Oregon Man Charged For Selling Over $2.5 Million In Fake N95 Masks During Pandemic
View of hands holding pm 2.5 face protection mask and ready to ware.
athima tongloom via Getty Images

An Oregon man may face up to 10 years for selling over $2.5 million in fake N95 masks to third-party companies that then sold them to health care providers during the pandemic.

Jiang Yu, 70, pled guilty earlier this month to one count of conspiracy to traffic in counterfeit goods, which carries a maximum 10 year sentence, a $2 million fine, and three years of supervised release. The charge doesn’t carry a mandatory minimum sentence. The Oregon District Attorney’s Office charged Yu in October.

According to court filings, USA v. Yu, Yu imported and sold masks with counterfeit markings — such as “NIOSH” or “3M” — from May 2020 to about June 2021. Yu’s three co-conspirators were listed as “unknown.”

“Defendant and his co-conspirators sold at least $2,531,857.53 in counterfeit masks to various purchasers,” stated one court filing. “The majority of sales were to third-party companies, many of whom sold to healthcare providers.”

In order to conceal the counterfeiting, Yu and his unnamed co-conspirators reportedly created fake documents and certificates of authenticity. Yu’s plea agreement letter admitted to supplying the masks while his co-conspirators posted videos on social media advertising the masks for sale as authentic.

“[W]hen customers raised questions about the authenticity of the products, [Yu] worked with [the co-conspirators] to design and edit fake certificates of authenticity in an attempt to lull and trick purchasers about the nature of their counterfeit products,” stated the letter.

Yu is scheduled to be sentenced on May 21, 2024, before Judge Michael Mosman in the Oregon District Court. As part of his plea agreement, Yu must forfeit over 380,000 counterfeit 3M N95 masks, over 164,000 EA counterfeit 3M masks, over 51,000 EA Makrite counterfeit masks, a 2004 Lamborghini Gallardo, a 2012 Mercedes ML350, and over $25,900.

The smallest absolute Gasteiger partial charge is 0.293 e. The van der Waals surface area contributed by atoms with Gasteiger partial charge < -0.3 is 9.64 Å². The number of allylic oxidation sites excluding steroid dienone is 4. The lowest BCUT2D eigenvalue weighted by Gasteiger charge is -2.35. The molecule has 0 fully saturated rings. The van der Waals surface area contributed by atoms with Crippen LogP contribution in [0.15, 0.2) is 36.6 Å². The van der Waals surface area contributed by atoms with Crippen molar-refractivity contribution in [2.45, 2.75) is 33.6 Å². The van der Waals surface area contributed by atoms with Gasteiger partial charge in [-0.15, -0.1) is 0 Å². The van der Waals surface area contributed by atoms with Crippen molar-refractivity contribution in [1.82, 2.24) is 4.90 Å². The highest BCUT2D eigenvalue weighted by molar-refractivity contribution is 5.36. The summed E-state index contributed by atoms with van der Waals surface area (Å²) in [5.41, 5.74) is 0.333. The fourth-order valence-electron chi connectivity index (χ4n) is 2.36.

Medical Pros, a medical supply company established in April 2020, claimed it purchased numerous counterfeit masks from Yu. They sued Yu’s company, Airfiltech, in Multnomah County Circuit Court.

Per their lawsuit, the company claimed they suffered over $3.6 million in damages. Closure for their case awaits the outcome of the federal criminal case.

According to the Oregon secretary of state’s business registration database, Airfiltech was headquartered in Milwaukie, Oregon, and first registered back in 2013. Yu served as a manager for Airfiltech according to their annual reports.

The FBI and Homeland Security Investigations led on the case against Yu.

Yu’s counterfeit mask business was one of several lucrative operations that capitalized on the severe demand for personal protective equipment early on in the pandemic.

In the first year of the pandemic, Immigrations and Customs Enforcement (ICE) Homeland Security Investigation (HSI) reported seizing over 21.2 million counterfeit masks as part of Operation Stolen Promise, launched in April 2020. In late 2020 and early 2021, HSI agents seized over 11 million counterfeit 3M masks routed for delivery to hospital workers and first responders.

Earlier this year, a Chandler, Arizona, man — Mark Forrest Cohn, 68 — was sentenced to one year of probation and thousands in restitution for importing and selling counterfeit 3M N95 masks from China in 2020. Some of Cohn’s counterfeit masks were shipped to a Veterans Affairs Medical Center in Minneapolis, Minnesota.

In 2021, HSI seized over two million counterfeit N95 masks purchased by the state of Maine from late 2020 to early 2021.

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The Daily Wire   >  Read   >  Oregon Man Charged For Selling Over $2.5 Million In Fake N95 Masks During Pandemic